Don’t Get Boycotted

The Urgent “What? Why? & How?” of Company Values

We live in a volatile, polarized society now. Most of us don’t want that. Yet it’s a reality of the present. Whatever your views or opinions, you are entitled to them as an individual. As a business owner or leader, it is essential to be proactive in ensuring that the leadership traits present are in alignment with your company values. When they are not, as we have seen more than once recently, business leaders are left scrambling to respond to backlash on social media, boycotts, picketing and rebuilding their brands.  How big it could become depends on the company and incident in question. But, most of us don’t want to lose clients or customers; especially over things like these. When someone’s business need doesn’t sync with our solution, that’s one thing. To learn they felt it was “bad business” is awful. To have it shared, shouted from the rooftops of social media or spread in our corporate networking circles can be catastrophic, embarrassing and costly.

Likely you recall the Starbucks incident about a month ago. If you missed it, read what happened, and how it was handled here. After a public lashing and national boycott (with local picketing) the results were a CEO apology, $200,000 settlement (donated to charity) AND closing 8,000 stores for a day of racial bias training. Whew!  Situations like these are a new, unfortunate trend that will only continue and have been described as “glass box wrecking balls.” As glass boxes, companies need to be keenly aware of the fact that customers can see inside. The external brand and internal culture must be in sync. If not, sooner or later…KABOOM!

Now, my purpose here is not to finger wag at companies on what their values should be. Instead, it’s to point out how much you need to clearly define, communicate and exemplify them. Or pay the price.

Company values do two key things:

First, they draw some clear lines for how you do (and don’t) do business and treat others, internally and externally, day-to-day. Second, they function as a solid guide in the case of the unforeseen when your folks just don’t know what to do. You can’t cover every potential situation in a handbook. You can’t micromanage everyone. Nor should you. There has to be some trust placed in your team that they’ll “do the right thing” which, of course, can be open to interpretation. Close that “knowing gap,” regularly. Otherwise the fundamental attribution error will purport to compensate for a lack of personal accountability. But how?

Here are Three places to start with COMPANY values:

  1. If you haven’t defined your company values, do it. Now. Plant your flag as to who you are as a company and how you do things. If no one knows what these values are, you’ve still missed the mark, unfortunately.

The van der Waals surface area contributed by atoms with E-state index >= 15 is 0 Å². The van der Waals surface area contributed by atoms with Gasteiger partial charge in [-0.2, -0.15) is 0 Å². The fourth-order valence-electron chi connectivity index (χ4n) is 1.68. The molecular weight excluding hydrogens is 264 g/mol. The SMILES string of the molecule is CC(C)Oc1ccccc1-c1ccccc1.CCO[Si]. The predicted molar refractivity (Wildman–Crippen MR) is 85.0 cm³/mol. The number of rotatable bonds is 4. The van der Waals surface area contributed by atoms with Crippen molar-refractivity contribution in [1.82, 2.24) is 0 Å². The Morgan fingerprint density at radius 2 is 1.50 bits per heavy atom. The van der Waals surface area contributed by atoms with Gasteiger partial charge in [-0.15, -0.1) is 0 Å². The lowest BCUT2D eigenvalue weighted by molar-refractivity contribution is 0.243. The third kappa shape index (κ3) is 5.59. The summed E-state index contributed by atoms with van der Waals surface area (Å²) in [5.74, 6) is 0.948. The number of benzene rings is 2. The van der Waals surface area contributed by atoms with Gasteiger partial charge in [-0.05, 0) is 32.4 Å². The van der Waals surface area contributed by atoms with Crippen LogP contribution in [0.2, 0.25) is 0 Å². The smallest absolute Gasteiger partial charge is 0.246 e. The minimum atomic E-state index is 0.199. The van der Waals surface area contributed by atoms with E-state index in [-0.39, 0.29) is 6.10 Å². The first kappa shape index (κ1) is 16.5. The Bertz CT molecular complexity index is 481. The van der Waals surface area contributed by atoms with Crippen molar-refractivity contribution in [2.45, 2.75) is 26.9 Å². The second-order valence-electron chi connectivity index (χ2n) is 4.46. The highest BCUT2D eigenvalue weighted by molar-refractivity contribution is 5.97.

2. Talk about these. Use the words. Create core competencies to link your values to being successful working there. These are non-negotiables expected of every, single employee who is a part of your team, regardless of their role. Make them part of your interview process and your job descriptions.
  3. Walk and talk your values. Set a clear example of how business is conducted; customers, employees and colleagues are treated. Make who you are visible, from the top down.

Custom leadership development that relates specifically to your core values is where you close the “doing gap” so that your folks have the tools they need to manage real situations effectively.

It’s a wise investment in your brand, your people and your success when compared to rebuilding after the wrecking ball described above.

I’ve been a member of the ADVISA team for 12 years and I still remember the day I saw ADVISA’s Core Values upheld when a new hire was terminated on the spot for refusing to be truthful about falsifying an email. They were more than words on a page. ADVISA stood its ground then and has more than once since. Personally, the values have guided me in more than one challenging situation over the years – from navigating not-so-shining moments, some mine and some of my colleagues, to handling a prickly client situation. Values don’t make those situations easy but they do provide more confidence, for me and the company I work for, that I will make the right choice. Be confident about yours too. If you don’t have the HR management to clarify, communicate and develop the leadership traits to support them, we’re more than happy to help.

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